2.6 Line symmetry
Look at the shapes below. The symmetry of the shape on the left and its relationship to the shape on the right can be thought of in two ways:
Fold the left-hand shape along the central line. Then one side lies exactly on top of the other, and gives the shape on the right.
Imagine a mirror placed along the central dotted line. The reflection in the mirror gives the other half of the shape.
This type of symmetry is called line symmetry.
Any isosceles triangle has line symmetry.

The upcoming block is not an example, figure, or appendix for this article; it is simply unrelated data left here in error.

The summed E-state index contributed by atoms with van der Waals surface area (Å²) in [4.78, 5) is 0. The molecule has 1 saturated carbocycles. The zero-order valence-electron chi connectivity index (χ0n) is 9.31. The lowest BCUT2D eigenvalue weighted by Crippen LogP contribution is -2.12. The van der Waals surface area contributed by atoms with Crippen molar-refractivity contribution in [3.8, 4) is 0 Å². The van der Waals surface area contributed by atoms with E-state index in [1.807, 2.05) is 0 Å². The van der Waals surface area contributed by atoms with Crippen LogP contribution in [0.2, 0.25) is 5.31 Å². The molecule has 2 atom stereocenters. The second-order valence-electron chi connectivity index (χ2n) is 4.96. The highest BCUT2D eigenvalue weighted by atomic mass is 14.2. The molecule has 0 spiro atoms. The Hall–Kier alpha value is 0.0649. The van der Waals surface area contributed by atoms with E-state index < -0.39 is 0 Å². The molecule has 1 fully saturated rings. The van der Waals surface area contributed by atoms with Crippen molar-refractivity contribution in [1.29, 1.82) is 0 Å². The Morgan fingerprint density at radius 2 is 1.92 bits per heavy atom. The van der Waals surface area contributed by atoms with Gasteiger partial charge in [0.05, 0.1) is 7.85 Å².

The dashed lines represent lines of symmetry, and each shape is said to be symmetrical about this line.
The following all have line symmetry:
A shape can have more than one line of symmetry. Thus a rectangle has two lines of symmetry, an equilateral triangle has three lines of symmetry, and a square has four.
A circle has an infinite number of lines of symmetry since it can be folded about any diameter. Only eight of the possible lines of symmetry are indicated below.
Some shapes, such as a scalene triangle, have no lines of symmetry – it is not possible to fold the shape about a line so that the two halves fit exactly on top of one another.